Today [22nd of July], the Duchess of Cambridge gave birth to a baby boy, much to the surprise of both the public and academia alike. The baby was born at 16:24 BST at St Mary’s hospital in Paddington; an event so shocking that the Queen’s gynaecologist Marcus Setchell was gobsmacked to find that the hospital was “even prepared for an event like this” especially since “this doesn’t happen everyday”. The baby is believed to have started as a single cell before undergoing many, at least 12, cell divisions before reaching its current state.
The exact mechanics which lead to the birth are sketchy at best and pure speculation at worse. A longtitudinal study, from Imperial College London, of over nine months has been following the Duchess and has just released some initial findings. A report on the university’s website reveals that “The Duchess received increased media attention after her common vagina (Vagina vulgaris) interlocked with the royal cock (Prince william)”. The study reports some movement between the two followed by the “transfer of an unknown white fluid and [on the Duchess’ face] a look of disappointment.”
Dr. Nigel Bayes, one of the lead researchers, has offered some insight into the probability behind the sex of the child; Bayes’ Theorem (as it is now known) postulates that the chance of the sex being male is “50%” as the result of the inheritance of “some discrete unit”. At present no such unit is known. Statistics carried out during the study has also revealed a “strong negative correlation” is seen between Royal menstruation and being with child, the cause of which is also unknown.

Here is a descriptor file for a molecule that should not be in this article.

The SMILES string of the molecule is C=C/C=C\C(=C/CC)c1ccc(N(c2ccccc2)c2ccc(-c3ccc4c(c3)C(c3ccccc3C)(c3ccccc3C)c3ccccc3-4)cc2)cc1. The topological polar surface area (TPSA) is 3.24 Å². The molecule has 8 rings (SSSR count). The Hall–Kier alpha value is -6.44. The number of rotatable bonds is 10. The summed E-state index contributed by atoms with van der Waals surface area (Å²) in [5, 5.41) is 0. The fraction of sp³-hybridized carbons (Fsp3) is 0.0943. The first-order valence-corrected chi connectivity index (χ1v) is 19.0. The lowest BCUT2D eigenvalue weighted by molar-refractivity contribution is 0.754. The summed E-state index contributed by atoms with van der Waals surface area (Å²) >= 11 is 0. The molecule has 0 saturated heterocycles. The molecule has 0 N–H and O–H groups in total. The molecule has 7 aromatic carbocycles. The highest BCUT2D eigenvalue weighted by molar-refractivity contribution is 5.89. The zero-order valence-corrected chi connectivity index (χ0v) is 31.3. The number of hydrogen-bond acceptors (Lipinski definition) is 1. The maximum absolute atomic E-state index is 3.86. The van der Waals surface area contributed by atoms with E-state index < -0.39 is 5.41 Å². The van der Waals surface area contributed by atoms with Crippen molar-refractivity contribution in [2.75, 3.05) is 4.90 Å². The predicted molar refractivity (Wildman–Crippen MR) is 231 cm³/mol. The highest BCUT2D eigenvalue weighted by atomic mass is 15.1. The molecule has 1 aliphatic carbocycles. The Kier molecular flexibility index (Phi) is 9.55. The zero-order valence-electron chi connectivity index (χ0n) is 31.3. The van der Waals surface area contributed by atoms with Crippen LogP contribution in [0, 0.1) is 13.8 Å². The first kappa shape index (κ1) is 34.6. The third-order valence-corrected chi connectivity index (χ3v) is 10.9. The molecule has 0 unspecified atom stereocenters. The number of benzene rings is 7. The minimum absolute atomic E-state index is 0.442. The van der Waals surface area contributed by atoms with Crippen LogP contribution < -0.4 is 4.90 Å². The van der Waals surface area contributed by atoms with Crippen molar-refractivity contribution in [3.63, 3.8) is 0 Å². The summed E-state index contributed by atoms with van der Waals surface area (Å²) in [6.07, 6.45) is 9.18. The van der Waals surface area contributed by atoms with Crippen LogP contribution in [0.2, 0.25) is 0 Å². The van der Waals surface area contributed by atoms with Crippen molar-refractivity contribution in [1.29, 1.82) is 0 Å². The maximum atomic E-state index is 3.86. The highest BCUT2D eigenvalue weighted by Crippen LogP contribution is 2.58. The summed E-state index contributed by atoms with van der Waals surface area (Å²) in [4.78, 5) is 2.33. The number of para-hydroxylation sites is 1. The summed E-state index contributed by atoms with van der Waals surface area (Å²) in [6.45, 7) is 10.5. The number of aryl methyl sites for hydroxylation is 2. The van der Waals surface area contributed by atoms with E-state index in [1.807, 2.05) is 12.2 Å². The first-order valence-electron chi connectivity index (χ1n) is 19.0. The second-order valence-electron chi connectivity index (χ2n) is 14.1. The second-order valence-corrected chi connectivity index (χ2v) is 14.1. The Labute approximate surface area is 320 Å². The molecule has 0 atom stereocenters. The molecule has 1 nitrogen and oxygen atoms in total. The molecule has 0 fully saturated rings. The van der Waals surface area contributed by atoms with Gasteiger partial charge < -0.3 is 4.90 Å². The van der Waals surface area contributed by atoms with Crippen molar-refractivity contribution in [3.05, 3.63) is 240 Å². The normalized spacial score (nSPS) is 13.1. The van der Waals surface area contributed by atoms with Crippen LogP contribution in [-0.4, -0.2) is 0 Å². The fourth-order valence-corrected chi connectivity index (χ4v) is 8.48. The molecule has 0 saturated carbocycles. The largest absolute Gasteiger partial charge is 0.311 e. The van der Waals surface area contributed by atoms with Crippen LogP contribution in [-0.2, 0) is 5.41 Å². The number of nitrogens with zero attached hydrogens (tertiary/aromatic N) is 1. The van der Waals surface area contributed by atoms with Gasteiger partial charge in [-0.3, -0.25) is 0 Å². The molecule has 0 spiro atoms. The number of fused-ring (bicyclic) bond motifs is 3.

Now that the birth has occurred, the scientific eye will turn to the child, with biologists (occupying the newly created field of Developmental Biology) suggesting that the child is likely to inherit characteristics from both parents. Christine Volhard, a geneticist at the Max-Planck Institute, was able to briefly study the infant and released a statement saying that the “[the Royal Baby’s] inheritance seems to agree with Gregor Mendel’s preliminary investigations [with pea plants],” while stressing the groundbreaking observation that “the rules of inheritance seem to apply to both plants and humans.” However, science demands that as many variables as possible be taken into account when drawing conclusions. Thus we eagerly await Prince William fathering many more children with multiple women which might act as controls; henceforth known as a method of “birth control”. He appears to be following in his ancestors’ footsteps – for example Henry I appeared to be well versed in this particular aspect of scientific philosophy (n = 29).
Volhard is optimistic for the child’s future, adding “One can only hope he inherits his aunt’s arse.”
The public have also displayed a thirst for knowledge. Hundreds of members of the public have, bravely, disregarded the privacy of both the Duchess and other patients at the hospital to glean what information they can. People at the scene have reported “intense screams of pain” confirming that Royals have nociceptors (whether Royals can empathise with the public is still unconfirmed) and the “small clang” of a “silver spoon dropping from a vagina.”
To satisfy the public’s desire for this ground breaking event the BBC has sent their entire team, not just the news division, to the hospital with reporter Chris May seen leaving the site of a burning Mosque in Tipton whilst shouting out “babies!” and Richard Hammond, of Top Gear fame, promising to get there “as fast as he can”.
Does what ever common people do.